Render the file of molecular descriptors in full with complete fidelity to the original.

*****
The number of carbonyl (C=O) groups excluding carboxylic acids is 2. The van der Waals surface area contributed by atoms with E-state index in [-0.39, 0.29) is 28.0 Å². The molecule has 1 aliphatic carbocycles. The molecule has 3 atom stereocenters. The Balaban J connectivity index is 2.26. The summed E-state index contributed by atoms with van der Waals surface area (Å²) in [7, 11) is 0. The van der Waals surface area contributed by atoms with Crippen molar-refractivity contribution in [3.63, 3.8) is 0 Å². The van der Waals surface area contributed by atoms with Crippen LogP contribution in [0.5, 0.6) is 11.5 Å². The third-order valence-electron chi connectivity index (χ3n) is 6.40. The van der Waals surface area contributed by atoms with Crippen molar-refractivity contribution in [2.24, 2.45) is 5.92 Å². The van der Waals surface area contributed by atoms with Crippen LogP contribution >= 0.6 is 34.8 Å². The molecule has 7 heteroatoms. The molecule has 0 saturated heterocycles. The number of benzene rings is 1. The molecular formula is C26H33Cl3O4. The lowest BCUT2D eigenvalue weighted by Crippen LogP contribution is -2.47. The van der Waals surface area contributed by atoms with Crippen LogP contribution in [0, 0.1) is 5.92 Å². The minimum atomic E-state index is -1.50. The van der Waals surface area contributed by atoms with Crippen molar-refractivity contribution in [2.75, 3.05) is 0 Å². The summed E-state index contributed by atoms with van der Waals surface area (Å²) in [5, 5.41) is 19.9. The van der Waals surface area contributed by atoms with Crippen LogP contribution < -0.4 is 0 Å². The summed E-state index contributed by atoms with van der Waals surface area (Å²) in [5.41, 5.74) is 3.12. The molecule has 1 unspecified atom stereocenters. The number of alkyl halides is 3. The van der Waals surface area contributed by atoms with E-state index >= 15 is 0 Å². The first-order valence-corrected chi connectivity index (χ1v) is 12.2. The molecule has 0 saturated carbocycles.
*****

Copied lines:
The number of carbonyl (C=O) groups excluding carboxylic acids is 2. The van der Waals surface area contributed by atoms with E-state index in [-0.39, 0.29) is 28.0 Å². The molecule has 1 aliphatic carbocycles. The molecule has 3 atom stereocenters. The Balaban J connectivity index is 2.26. The summed E-state index contributed by atoms with van der Waals surface area (Å²) in [7, 11) is 0. The van der Waals surface area contributed by atoms with Crippen molar-refractivity contribution in [3.63, 3.8) is 0 Å². The van der Waals surface area contributed by atoms with Crippen LogP contribution in [0.5, 0.6) is 11.5 Å². The third-order valence-electron chi connectivity index (χ3n) is 6.40. The van der Waals surface area contributed by atoms with Crippen molar-refractivity contribution in [2.24, 2.45) is 5.92 Å². The van der Waals surface area contributed by atoms with Crippen LogP contribution >= 0.6 is 34.8 Å². The molecule has 7 heteroatoms. The molecule has 0 saturated heterocycles. The number of benzene rings is 1. The molecular formula is C26H33Cl3O4. The lowest BCUT2D eigenvalue weighted by Crippen LogP contribution is -2.47. The van der Waals surface area contributed by atoms with Crippen LogP contribution in [0, 0.1) is 5.92 Å². The minimum atomic E-state index is -1.50. The van der Waals surface area contributed by atoms with Crippen molar-refractivity contribution in [2.75, 3.05) is 0 Å². The summed E-state index contributed by atoms with van der Waals surface area (Å²) in [5, 5.41) is 19.9. The van der Waals surface area contributed by atoms with Crippen LogP contribution < -0.4 is 0 Å². The summed E-state index contributed by atoms with van der Waals surface area (Å²) in [5.41, 5.74) is 3.12. The molecule has 1 unspecified atom stereocenters. The number of alkyl halides is 3. The van der Waals surface area contributed by atoms with E-state index >= 15 is 0 Å². The first-order valence-corrected chi connectivity index (χ1v) is 12.2. The molecule has 0 saturated carbocycles.